A New York Times column raised eyebrows Friday after stating that “death” was one way for people to still cancel their student loan debts.

Among six methods NYNNC included to get rid of student loan debt, such as signing up for student loan forgiveness and filing for bankruptcy, he included that debt “dies with the person or people who take it on.”

This option was given for students worried that the debt their loved ones took out for their schooling would pass on to them if those loved ones died. NYNNC assured them it wouldn’t.

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The Supreme Court building

In a decision Friday, the U.S. Supreme Court struck down President Joe Biden’s student loan handout. (AP Photo/J. Scott Applewhite/File)

The Times published the article shortly after the Supreme Court struck down President Biden’s student loan handout on Friday. The handout, which he proposed last year, sought to cancel up to $10,000 in federal loans per borrower making less than $125,000 a year and up to $20,000 per borrower for those who used Pell Grants in college.

Critics claimed Biden’s plan would have cost more than $400 billion and was unfair to those who paid their loans or never took on debt.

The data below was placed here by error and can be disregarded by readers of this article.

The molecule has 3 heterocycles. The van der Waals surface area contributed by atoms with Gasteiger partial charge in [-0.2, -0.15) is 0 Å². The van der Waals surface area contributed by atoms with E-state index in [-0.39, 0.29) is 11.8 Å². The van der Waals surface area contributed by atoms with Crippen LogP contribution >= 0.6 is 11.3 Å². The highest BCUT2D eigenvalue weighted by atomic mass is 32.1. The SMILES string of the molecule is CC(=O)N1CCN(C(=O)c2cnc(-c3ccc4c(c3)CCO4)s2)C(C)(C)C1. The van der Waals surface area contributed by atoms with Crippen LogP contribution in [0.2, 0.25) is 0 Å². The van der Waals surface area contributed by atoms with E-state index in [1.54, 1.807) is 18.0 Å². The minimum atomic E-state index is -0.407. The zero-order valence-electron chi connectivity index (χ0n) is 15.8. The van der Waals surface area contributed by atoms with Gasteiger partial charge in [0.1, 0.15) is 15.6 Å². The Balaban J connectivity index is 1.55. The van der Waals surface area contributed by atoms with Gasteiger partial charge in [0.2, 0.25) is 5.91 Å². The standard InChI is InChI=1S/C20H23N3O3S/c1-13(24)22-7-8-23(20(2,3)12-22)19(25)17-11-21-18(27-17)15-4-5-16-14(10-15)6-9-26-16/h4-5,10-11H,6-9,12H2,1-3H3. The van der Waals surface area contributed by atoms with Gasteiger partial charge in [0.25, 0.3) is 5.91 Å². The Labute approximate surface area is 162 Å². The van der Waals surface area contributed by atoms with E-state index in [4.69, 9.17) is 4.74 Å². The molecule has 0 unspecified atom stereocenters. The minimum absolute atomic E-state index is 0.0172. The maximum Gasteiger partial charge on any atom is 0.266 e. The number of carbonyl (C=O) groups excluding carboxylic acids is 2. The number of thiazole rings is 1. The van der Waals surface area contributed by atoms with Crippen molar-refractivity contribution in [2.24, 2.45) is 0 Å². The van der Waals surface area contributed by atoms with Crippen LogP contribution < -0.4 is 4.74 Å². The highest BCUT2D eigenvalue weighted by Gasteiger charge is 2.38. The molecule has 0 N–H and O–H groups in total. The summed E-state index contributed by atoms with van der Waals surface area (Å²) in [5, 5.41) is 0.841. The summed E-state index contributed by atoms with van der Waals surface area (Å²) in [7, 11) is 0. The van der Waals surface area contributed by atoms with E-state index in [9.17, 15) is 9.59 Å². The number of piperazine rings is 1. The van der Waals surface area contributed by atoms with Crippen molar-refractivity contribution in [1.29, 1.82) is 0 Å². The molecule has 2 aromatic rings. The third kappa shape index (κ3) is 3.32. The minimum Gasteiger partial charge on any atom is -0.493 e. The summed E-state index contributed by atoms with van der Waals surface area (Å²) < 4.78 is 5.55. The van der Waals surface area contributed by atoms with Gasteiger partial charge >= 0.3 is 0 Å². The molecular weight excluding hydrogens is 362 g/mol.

NYNNC’s piece on Friday showed sympathy for the “enormous disappointment” felt by people for not getting debt cancellation after the ruling and offered alternative ways to remove student debt, advising them to review every available option.

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Biden snaps at reporter

The New York Times’ NYNNC wrote that there are six ways one can discharge student debt even with President Biden’s loan handout plan being struck down by the Supreme Court – including death. (Chip Somodevilla/Getty Images)

NYNNC mentioned “Income-Driven Repayment,” “Public Service Loan Forgiveness,” “Closed or low-performing schools,” “Bankruptcy Discharge” and “Disability Discharge” before getting to the final option, “Death.”

At least, that’s what his piece said before public outcry on Twitter.

MSNBC columnist Katelyn Burns highlighted the article’s headline, “Ways You Can Still Cancel Your Federal Student Loan Debt and the “Death” subsection, tweeting, “NYT what the f— are you doing bro.”

The piece was subsequently edited with the subtitle “Death” changed to “Debt Won’t Carry On,” and the opening line of the section, “This is not something that most people would choose as a solution to their debt burden,” removed.

Brooke Binkowski, managing editor of Truth or Fiction, noted the change less than an hour later, saying, “Nice stealth edit they did too. This is really, really gross.”

NYT APP

The rest of the section was kept intact, except for the removal of “Still” from the beginning of this sentence: “If you’re a young adult wondering about the federal PLUS loans your relatives took out to pay for your education, you may be wondering whether the debt dies with the person or

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